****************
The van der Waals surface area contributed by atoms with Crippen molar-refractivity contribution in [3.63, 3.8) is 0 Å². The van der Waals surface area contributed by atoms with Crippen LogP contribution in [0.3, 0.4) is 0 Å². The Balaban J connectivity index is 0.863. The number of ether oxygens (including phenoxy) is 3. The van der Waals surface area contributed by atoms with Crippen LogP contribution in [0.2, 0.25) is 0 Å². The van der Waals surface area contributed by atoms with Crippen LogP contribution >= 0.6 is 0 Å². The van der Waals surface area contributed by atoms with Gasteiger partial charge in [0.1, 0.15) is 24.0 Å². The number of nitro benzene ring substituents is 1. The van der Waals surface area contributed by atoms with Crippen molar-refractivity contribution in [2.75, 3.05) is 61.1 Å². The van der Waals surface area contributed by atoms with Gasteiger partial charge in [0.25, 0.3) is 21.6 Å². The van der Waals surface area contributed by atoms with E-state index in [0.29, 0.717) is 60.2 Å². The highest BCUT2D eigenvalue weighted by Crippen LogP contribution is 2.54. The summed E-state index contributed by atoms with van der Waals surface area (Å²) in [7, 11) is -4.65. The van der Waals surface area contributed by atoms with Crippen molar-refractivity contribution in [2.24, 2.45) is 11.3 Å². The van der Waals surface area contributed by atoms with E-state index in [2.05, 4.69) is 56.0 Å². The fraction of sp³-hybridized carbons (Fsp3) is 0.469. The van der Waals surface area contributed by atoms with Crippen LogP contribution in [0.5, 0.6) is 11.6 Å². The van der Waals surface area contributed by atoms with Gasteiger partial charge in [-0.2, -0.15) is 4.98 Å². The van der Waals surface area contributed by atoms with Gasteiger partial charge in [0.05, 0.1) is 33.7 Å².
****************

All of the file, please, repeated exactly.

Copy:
The van der Waals surface area contributed by atoms with Crippen molar-refractivity contribution in [3.63, 3.8) is 0 Å². The van der Waals surface area contributed by atoms with Crippen LogP contribution in [0.3, 0.4) is 0 Å². The Balaban J connectivity index is 0.863. The number of ether oxygens (including phenoxy) is 3. The van der Waals surface area contributed by atoms with Crippen LogP contribution in [0.2, 0.25) is 0 Å². The van der Waals surface area contributed by atoms with Crippen LogP contribution >= 0.6 is 0 Å². The van der Waals surface area contributed by atoms with Gasteiger partial charge in [0.1, 0.15) is 24.0 Å². The number of nitro benzene ring substituents is 1. The van der Waals surface area contributed by atoms with Crippen molar-refractivity contribution in [2.75, 3.05) is 61.1 Å². The van der Waals surface area contributed by atoms with Gasteiger partial charge in [0.25, 0.3) is 21.6 Å². The van der Waals surface area contributed by atoms with E-state index in [0.29, 0.717) is 60.2 Å². The highest BCUT2D eigenvalue weighted by Crippen LogP contribution is 2.54. The summed E-state index contributed by atoms with van der Waals surface area (Å²) in [7, 11) is -4.65. The van der Waals surface area contributed by atoms with Crippen molar-refractivity contribution in [2.24, 2.45) is 11.3 Å². The van der Waals surface area contributed by atoms with E-state index in [2.05, 4.69) is 56.0 Å². The fraction of sp³-hybridized carbons (Fsp3) is 0.469. The van der Waals surface area contributed by atoms with Crippen LogP contribution in [0.5, 0.6) is 11.6 Å². The van der Waals surface area contributed by atoms with Gasteiger partial charge in [-0.2, -0.15) is 4.98 Å². The van der Waals surface area contributed by atoms with Gasteiger partial charge in [0.05, 0.1) is 33.7 Å².